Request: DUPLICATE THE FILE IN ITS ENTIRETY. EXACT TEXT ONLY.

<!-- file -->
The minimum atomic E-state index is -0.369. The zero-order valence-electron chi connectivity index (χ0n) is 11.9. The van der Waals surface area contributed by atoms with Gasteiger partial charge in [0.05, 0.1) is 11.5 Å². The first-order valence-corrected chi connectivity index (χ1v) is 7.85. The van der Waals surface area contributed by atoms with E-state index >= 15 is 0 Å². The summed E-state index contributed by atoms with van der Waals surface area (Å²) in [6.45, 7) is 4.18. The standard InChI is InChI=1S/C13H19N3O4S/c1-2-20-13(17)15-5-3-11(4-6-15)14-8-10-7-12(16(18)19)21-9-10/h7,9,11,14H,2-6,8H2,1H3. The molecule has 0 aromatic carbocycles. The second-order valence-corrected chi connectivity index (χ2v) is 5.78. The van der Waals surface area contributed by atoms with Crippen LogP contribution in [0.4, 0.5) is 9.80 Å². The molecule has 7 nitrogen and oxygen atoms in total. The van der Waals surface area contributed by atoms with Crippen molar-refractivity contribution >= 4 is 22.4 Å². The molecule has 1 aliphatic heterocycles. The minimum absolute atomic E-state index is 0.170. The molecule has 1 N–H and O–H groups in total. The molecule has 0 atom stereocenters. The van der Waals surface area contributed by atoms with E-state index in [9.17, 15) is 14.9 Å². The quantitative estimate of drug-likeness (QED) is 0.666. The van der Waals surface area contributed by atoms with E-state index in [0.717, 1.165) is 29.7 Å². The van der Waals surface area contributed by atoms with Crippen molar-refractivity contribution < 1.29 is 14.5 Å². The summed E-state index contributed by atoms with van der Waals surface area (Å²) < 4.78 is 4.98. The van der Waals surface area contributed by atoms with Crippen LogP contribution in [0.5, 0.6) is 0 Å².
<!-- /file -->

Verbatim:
The minimum atomic E-state index is -0.369. The zero-order valence-electron chi connectivity index (χ0n) is 11.9. The van der Waals surface area contributed by atoms with Gasteiger partial charge in [0.05, 0.1) is 11.5 Å². The first-order valence-corrected chi connectivity index (χ1v) is 7.85. The van der Waals surface area contributed by atoms with E-state index >= 15 is 0 Å². The summed E-state index contributed by atoms with van der Waals surface area (Å²) in [6.45, 7) is 4.18. The standard InChI is InChI=1S/C13H19N3O4S/c1-2-20-13(17)15-5-3-11(4-6-15)14-8-10-7-12(16(18)19)21-9-10/h7,9,11,14H,2-6,8H2,1H3. The molecule has 0 aromatic carbocycles. The second-order valence-corrected chi connectivity index (χ2v) is 5.78. The van der Waals surface area contributed by atoms with Crippen LogP contribution in [0.4, 0.5) is 9.80 Å². The molecule has 7 nitrogen and oxygen atoms in total. The van der Waals surface area contributed by atoms with Crippen molar-refractivity contribution >= 4 is 22.4 Å². The molecule has 1 aliphatic heterocycles. The minimum absolute atomic E-state index is 0.170. The molecule has 1 N–H and O–H groups in total. The molecule has 0 atom stereocenters. The van der Waals surface area contributed by atoms with E-state index in [9.17, 15) is 14.9 Å². The quantitative estimate of drug-likeness (QED) is 0.666. The van der Waals surface area contributed by atoms with E-state index in [0.717, 1.165) is 29.7 Å². The van der Waals surface area contributed by atoms with Crippen molar-refractivity contribution < 1.29 is 14.5 Å². The summed E-state index contributed by atoms with van der Waals surface area (Å²) < 4.78 is 4.98. The van der Waals surface area contributed by atoms with Crippen LogP contribution in [0.5, 0.6) is 0 Å².